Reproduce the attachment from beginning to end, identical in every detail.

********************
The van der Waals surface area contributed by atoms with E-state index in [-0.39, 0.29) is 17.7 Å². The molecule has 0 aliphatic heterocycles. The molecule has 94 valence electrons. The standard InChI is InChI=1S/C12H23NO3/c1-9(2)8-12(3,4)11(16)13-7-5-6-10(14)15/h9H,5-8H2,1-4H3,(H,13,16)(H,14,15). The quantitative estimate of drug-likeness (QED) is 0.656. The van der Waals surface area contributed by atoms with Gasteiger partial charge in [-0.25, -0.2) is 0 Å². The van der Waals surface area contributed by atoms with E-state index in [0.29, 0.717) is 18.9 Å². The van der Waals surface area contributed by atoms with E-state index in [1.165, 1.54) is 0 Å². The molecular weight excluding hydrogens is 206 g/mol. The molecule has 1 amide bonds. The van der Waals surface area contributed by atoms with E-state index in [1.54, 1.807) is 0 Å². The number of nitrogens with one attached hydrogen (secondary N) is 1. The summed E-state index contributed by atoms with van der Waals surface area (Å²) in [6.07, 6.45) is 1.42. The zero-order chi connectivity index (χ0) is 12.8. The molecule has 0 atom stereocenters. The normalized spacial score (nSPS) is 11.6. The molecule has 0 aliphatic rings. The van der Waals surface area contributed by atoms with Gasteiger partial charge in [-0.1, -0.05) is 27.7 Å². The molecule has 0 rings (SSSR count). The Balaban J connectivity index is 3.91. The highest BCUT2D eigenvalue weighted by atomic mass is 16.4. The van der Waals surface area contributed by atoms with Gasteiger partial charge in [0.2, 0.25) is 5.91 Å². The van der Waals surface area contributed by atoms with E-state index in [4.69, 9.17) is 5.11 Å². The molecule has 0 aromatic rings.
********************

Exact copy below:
The van der Waals surface area contributed by atoms with E-state index in [-0.39, 0.29) is 17.7 Å². The molecule has 0 aliphatic heterocycles. The molecule has 94 valence electrons. The standard InChI is InChI=1S/C12H23NO3/c1-9(2)8-12(3,4)11(16)13-7-5-6-10(14)15/h9H,5-8H2,1-4H3,(H,13,16)(H,14,15). The quantitative estimate of drug-likeness (QED) is 0.656. The van der Waals surface area contributed by atoms with Gasteiger partial charge in [-0.25, -0.2) is 0 Å². The van der Waals surface area contributed by atoms with E-state index in [0.29, 0.717) is 18.9 Å². The van der Waals surface area contributed by atoms with E-state index in [1.165, 1.54) is 0 Å². The molecular weight excluding hydrogens is 206 g/mol. The molecule has 1 amide bonds. The van der Waals surface area contributed by atoms with E-state index in [1.54, 1.807) is 0 Å². The number of nitrogens with one attached hydrogen (secondary N) is 1. The summed E-state index contributed by atoms with van der Waals surface area (Å²) in [6.07, 6.45) is 1.42. The zero-order chi connectivity index (χ0) is 12.8. The molecule has 0 atom stereocenters. The normalized spacial score (nSPS) is 11.6. The molecule has 0 aliphatic rings. The van der Waals surface area contributed by atoms with Gasteiger partial charge in [-0.1, -0.05) is 27.7 Å². The molecule has 0 rings (SSSR count). The Balaban J connectivity index is 3.91. The highest BCUT2D eigenvalue weighted by atomic mass is 16.4. The van der Waals surface area contributed by atoms with Gasteiger partial charge in [0.2, 0.25) is 5.91 Å². The van der Waals surface area contributed by atoms with E-state index in [4.69, 9.17) is 5.11 Å². The molecule has 0 aromatic rings.